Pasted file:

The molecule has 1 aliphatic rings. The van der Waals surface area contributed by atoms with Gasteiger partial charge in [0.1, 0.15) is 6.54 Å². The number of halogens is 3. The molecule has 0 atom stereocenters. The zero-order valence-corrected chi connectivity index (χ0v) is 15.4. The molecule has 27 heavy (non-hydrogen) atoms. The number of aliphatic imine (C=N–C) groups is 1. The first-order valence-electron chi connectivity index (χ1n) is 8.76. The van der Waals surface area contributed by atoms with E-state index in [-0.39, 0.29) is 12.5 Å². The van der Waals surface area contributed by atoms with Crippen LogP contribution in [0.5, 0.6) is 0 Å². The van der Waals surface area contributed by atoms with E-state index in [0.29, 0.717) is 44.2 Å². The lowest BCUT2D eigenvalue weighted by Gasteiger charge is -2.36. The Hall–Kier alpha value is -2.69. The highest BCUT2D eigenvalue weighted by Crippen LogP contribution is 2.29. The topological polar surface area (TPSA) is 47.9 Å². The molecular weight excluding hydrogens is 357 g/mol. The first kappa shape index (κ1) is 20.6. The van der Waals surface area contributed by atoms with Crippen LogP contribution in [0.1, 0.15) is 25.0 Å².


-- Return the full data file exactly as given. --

The molecule has 1 aliphatic rings. The van der Waals surface area contributed by atoms with Gasteiger partial charge in [0.1, 0.15) is 6.54 Å². The number of halogens is 3. The molecule has 0 atom stereocenters. The zero-order valence-corrected chi connectivity index (χ0v) is 15.4. The molecule has 27 heavy (non-hydrogen) atoms. The number of aliphatic imine (C=N–C) groups is 1. The first-order valence-electron chi connectivity index (χ1n) is 8.76. The van der Waals surface area contributed by atoms with E-state index in [-0.39, 0.29) is 12.5 Å². The van der Waals surface area contributed by atoms with Crippen LogP contribution in [0.5, 0.6) is 0 Å². The van der Waals surface area contributed by atoms with E-state index in [0.29, 0.717) is 44.2 Å². The lowest BCUT2D eigenvalue weighted by Gasteiger charge is -2.36. The Hall–Kier alpha value is -2.69. The highest BCUT2D eigenvalue weighted by Crippen LogP contribution is 2.29. The topological polar surface area (TPSA) is 47.9 Å². The molecular weight excluding hydrogens is 357 g/mol. The first kappa shape index (κ1) is 20.6. The van der Waals surface area contributed by atoms with Crippen LogP contribution in [0.1, 0.15) is 25.0 Å².